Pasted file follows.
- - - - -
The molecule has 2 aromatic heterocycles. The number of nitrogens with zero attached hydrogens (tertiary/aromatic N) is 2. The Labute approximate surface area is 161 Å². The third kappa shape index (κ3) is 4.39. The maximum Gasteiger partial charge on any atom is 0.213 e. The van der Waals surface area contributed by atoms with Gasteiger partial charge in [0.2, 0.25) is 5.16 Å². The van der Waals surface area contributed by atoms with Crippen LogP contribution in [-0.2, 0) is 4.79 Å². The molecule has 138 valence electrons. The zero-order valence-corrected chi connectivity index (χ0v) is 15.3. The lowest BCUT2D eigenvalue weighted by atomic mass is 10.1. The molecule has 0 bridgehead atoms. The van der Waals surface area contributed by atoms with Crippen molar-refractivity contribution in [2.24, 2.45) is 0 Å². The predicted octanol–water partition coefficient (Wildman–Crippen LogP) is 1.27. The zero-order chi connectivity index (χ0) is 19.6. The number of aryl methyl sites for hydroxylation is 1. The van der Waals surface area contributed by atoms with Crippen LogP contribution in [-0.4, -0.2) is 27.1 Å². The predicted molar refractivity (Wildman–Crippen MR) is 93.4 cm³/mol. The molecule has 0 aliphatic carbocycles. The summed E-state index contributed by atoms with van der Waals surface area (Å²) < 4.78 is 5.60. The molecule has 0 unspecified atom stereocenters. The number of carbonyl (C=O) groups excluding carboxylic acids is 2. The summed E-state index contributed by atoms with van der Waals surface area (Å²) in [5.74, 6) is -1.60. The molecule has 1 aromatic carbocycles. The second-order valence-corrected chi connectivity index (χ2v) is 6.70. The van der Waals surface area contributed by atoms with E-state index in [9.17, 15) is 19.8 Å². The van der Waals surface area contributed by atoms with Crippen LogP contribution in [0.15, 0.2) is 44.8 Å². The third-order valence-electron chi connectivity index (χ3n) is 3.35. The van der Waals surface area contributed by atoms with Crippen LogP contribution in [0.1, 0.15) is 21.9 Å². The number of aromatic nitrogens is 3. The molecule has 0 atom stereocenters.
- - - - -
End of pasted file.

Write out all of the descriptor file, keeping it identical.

The molecule has 2 aromatic heterocycles. The number of nitrogens with zero attached hydrogens (tertiary/aromatic N) is 2. The Labute approximate surface area is 161 Å². The third kappa shape index (κ3) is 4.39. The maximum Gasteiger partial charge on any atom is 0.213 e. The van der Waals surface area contributed by atoms with Gasteiger partial charge in [0.2, 0.25) is 5.16 Å². The van der Waals surface area contributed by atoms with Crippen LogP contribution in [-0.2, 0) is 4.79 Å². The molecule has 138 valence electrons. The zero-order valence-corrected chi connectivity index (χ0v) is 15.3. The lowest BCUT2D eigenvalue weighted by atomic mass is 10.1. The molecule has 0 bridgehead atoms. The van der Waals surface area contributed by atoms with Crippen molar-refractivity contribution in [2.24, 2.45) is 0 Å². The predicted octanol–water partition coefficient (Wildman–Crippen LogP) is 1.27. The zero-order chi connectivity index (χ0) is 19.6. The number of aryl methyl sites for hydroxylation is 1. The van der Waals surface area contributed by atoms with Crippen LogP contribution in [-0.4, -0.2) is 27.1 Å². The predicted molar refractivity (Wildman–Crippen MR) is 93.4 cm³/mol. The molecule has 0 aliphatic carbocycles. The summed E-state index contributed by atoms with van der Waals surface area (Å²) < 4.78 is 5.60. The molecule has 0 unspecified atom stereocenters. The number of carbonyl (C=O) groups excluding carboxylic acids is 2. The summed E-state index contributed by atoms with van der Waals surface area (Å²) in [5.74, 6) is -1.60. The molecule has 1 aromatic carbocycles. The second-order valence-corrected chi connectivity index (χ2v) is 6.70. The van der Waals surface area contributed by atoms with E-state index in [9.17, 15) is 19.8 Å². The van der Waals surface area contributed by atoms with Crippen LogP contribution in [0.15, 0.2) is 44.8 Å². The third-order valence-electron chi connectivity index (χ3n) is 3.35. The van der Waals surface area contributed by atoms with Crippen LogP contribution in [0.1, 0.15) is 21.9 Å². The number of aromatic nitrogens is 3. The molecule has 0 atom stereocenters.